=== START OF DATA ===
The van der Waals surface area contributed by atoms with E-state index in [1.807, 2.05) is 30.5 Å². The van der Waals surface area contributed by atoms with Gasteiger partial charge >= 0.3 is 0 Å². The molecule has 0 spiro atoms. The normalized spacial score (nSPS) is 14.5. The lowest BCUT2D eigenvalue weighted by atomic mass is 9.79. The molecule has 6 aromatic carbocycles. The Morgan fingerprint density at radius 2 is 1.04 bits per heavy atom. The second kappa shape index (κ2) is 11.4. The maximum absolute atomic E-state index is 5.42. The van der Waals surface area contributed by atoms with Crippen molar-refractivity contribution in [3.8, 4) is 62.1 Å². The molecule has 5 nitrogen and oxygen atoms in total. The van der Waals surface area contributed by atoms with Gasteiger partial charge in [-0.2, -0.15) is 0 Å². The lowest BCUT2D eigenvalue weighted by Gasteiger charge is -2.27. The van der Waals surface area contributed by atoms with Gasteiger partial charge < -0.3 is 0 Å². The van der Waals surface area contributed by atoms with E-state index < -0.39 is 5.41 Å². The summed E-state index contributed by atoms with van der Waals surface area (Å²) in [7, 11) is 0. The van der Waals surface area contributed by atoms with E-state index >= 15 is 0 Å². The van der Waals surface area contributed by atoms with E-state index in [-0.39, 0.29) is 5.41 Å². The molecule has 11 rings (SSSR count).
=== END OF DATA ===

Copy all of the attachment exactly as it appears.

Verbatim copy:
The van der Waals surface area contributed by atoms with E-state index in [1.807, 2.05) is 30.5 Å². The van der Waals surface area contributed by atoms with Gasteiger partial charge >= 0.3 is 0 Å². The molecule has 0 spiro atoms. The normalized spacial score (nSPS) is 14.5. The lowest BCUT2D eigenvalue weighted by atomic mass is 9.79. The molecule has 6 aromatic carbocycles. The Morgan fingerprint density at radius 2 is 1.04 bits per heavy atom. The second kappa shape index (κ2) is 11.4. The maximum absolute atomic E-state index is 5.42. The van der Waals surface area contributed by atoms with Crippen molar-refractivity contribution in [3.8, 4) is 62.1 Å². The molecule has 5 nitrogen and oxygen atoms in total. The van der Waals surface area contributed by atoms with Gasteiger partial charge in [-0.2, -0.15) is 0 Å². The lowest BCUT2D eigenvalue weighted by Gasteiger charge is -2.27. The van der Waals surface area contributed by atoms with Gasteiger partial charge < -0.3 is 0 Å². The van der Waals surface area contributed by atoms with E-state index < -0.39 is 5.41 Å². The summed E-state index contributed by atoms with van der Waals surface area (Å²) in [7, 11) is 0. The van der Waals surface area contributed by atoms with E-state index >= 15 is 0 Å². The van der Waals surface area contributed by atoms with E-state index in [-0.39, 0.29) is 5.41 Å². The molecule has 11 rings (SSSR count).